In support of the bank's iPod promotion, VIA created a custom TD Money Mix Tape with a selection of "currency-themed" music from the likes of Radiohead ("Dollars and Cents"), The Beatles ("Money"), Pink Floyd ("Money") and the Yeah, Yeah, Yeahs ("Rich"). There are 82 songs in all.
New friend and blogger for elasticpath's Get Elastic blog Linda Bustos just published an article entitled How to Find an Online Reputation Manager. In the article, she highlights Andy Beal's book, Radically Transparent: Monitoring and Managing Reputation Online, which serves as a training manual for companies concerned with getting a handle on and participating in online communities and conversations about their brand.
With the proliferation of every conceivable manner of online communication and the dramatic change it's made to the old school rules that govern who, in theory, is supposed to have the ability to publish news and opinion, brands have to take a very different approach in how they influence their brand's perception.
I oscillate between being impressed and appalled by the juxtaposition of human tango and car (?) tango in this promo for Ford Fiesta.
"Tango at the Tower" isn't just a random spot; it's footage from a Tower of London event featuring Jodie Kidd and Ian Waite (Strictly Come Dancing), the key dancers in the video, as well as a handful of other celebs: Andrew Castle, Suzanne Shaw, Liz McClarnon, Mark Ramprakash.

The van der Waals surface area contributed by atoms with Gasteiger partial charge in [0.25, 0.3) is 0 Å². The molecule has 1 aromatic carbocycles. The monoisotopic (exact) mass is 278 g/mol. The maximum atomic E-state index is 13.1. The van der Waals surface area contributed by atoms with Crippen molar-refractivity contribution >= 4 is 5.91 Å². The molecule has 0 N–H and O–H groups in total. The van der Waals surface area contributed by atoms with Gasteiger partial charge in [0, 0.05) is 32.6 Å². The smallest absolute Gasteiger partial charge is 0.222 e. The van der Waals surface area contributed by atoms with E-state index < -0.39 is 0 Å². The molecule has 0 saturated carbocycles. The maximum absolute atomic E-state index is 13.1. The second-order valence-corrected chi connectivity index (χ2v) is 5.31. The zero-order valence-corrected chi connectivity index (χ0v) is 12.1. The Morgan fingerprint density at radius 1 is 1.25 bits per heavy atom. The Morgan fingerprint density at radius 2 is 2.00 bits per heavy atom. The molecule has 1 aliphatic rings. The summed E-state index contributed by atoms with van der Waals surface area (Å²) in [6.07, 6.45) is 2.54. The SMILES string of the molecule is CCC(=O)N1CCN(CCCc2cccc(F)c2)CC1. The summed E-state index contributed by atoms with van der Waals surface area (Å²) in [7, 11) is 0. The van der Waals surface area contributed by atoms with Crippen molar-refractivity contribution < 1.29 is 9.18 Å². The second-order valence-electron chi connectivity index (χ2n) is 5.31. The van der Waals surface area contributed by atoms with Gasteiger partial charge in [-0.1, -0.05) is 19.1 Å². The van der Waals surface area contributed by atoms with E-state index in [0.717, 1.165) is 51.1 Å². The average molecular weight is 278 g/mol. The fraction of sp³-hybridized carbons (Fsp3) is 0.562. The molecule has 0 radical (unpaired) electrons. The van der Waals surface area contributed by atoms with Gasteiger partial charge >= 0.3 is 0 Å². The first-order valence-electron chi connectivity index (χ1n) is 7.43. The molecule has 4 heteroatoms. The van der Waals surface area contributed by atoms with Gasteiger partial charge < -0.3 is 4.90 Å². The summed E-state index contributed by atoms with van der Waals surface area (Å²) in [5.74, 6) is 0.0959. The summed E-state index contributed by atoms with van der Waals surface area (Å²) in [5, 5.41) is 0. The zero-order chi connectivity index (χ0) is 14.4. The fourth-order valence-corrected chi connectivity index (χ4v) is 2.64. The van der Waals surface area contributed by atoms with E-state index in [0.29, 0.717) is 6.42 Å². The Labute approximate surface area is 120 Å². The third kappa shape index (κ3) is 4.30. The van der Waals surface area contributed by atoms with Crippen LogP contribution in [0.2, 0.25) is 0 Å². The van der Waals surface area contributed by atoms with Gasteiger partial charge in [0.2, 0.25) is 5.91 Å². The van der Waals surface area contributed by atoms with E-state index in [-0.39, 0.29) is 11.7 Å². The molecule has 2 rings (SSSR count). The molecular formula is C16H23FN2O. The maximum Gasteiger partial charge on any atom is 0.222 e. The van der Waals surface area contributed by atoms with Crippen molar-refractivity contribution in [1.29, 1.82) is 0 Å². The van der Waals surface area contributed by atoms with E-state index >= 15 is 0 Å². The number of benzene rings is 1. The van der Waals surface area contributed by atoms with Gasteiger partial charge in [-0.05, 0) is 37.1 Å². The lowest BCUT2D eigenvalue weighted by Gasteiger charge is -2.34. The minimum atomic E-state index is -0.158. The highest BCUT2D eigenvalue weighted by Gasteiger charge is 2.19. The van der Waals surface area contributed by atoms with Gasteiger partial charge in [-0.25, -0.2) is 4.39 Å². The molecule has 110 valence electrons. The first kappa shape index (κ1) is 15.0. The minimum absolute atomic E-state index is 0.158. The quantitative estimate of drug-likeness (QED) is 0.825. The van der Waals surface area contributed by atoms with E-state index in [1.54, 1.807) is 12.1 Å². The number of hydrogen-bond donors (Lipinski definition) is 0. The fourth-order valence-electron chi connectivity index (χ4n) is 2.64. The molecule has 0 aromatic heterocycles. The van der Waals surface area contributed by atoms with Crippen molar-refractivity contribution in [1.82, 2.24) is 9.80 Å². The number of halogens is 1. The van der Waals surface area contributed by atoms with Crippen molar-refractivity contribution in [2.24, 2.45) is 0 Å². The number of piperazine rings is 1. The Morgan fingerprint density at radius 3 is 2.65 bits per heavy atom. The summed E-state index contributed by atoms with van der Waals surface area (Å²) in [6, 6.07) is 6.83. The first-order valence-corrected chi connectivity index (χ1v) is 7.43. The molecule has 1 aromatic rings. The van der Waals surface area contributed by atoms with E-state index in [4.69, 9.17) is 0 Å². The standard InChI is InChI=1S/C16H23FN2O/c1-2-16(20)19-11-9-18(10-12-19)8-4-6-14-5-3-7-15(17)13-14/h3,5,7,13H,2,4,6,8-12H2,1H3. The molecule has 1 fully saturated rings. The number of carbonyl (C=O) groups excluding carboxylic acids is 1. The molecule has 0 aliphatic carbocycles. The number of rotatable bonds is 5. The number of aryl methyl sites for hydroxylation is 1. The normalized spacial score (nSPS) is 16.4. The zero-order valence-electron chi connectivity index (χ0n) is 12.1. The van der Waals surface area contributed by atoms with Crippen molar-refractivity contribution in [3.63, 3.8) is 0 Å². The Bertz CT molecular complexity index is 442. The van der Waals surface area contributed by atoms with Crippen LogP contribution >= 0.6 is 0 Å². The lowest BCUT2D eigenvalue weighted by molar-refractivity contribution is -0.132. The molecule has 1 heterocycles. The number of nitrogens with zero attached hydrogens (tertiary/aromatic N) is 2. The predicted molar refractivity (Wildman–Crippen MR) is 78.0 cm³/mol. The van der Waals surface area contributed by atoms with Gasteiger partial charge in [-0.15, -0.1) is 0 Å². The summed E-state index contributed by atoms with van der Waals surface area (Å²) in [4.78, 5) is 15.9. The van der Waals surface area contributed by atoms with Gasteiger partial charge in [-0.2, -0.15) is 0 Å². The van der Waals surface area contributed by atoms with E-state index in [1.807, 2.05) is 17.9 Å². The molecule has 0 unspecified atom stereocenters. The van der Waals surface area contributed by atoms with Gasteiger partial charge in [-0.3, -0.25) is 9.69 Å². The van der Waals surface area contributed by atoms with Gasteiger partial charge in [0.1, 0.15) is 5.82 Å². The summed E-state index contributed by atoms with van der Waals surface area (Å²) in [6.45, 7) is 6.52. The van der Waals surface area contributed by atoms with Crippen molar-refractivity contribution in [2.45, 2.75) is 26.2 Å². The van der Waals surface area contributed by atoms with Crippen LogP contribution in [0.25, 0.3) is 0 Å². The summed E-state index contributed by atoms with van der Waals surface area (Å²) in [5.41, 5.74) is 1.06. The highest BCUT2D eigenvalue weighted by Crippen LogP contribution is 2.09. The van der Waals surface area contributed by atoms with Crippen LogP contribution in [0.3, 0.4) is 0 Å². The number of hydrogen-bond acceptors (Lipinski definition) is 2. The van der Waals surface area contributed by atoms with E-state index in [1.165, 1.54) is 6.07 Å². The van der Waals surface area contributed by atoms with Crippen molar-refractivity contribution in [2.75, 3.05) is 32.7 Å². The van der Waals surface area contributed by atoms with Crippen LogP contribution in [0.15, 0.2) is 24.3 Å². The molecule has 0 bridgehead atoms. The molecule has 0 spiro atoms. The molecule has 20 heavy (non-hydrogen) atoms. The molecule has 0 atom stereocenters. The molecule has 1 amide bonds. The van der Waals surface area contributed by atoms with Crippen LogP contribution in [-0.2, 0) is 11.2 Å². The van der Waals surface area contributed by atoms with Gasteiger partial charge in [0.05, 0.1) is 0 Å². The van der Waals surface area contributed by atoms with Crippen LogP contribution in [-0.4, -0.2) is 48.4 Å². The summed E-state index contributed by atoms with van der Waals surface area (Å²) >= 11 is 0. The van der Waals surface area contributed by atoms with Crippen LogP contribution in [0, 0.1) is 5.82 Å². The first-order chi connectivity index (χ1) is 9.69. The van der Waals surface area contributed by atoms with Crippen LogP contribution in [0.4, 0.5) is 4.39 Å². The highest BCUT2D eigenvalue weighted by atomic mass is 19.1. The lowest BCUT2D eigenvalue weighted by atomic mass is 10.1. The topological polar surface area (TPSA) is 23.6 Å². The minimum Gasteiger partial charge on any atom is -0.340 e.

Visit the Chocolate Steam Dream Machine to make your own Cadbury chocolate bar. If the parrot -- yes, there's a parrot -- likes what you made, he might send you the candy bar you created. If you live in the UK, that is.
Cute. I actually feel like having chocolate now, but not because the idea of a free almond/apple/banana bar is particularly appetizing.
It's that rich purple packaging. Something about it just primes me for a Cadbury cream-filled wonder.
"I was immediately attracted to the idea of turning the movie screen into a kind of mirror to the audience," says Chris Hutsul of Soft Citizen, referring to the spots he directed for the Vancouver International Film Festival (VIFF).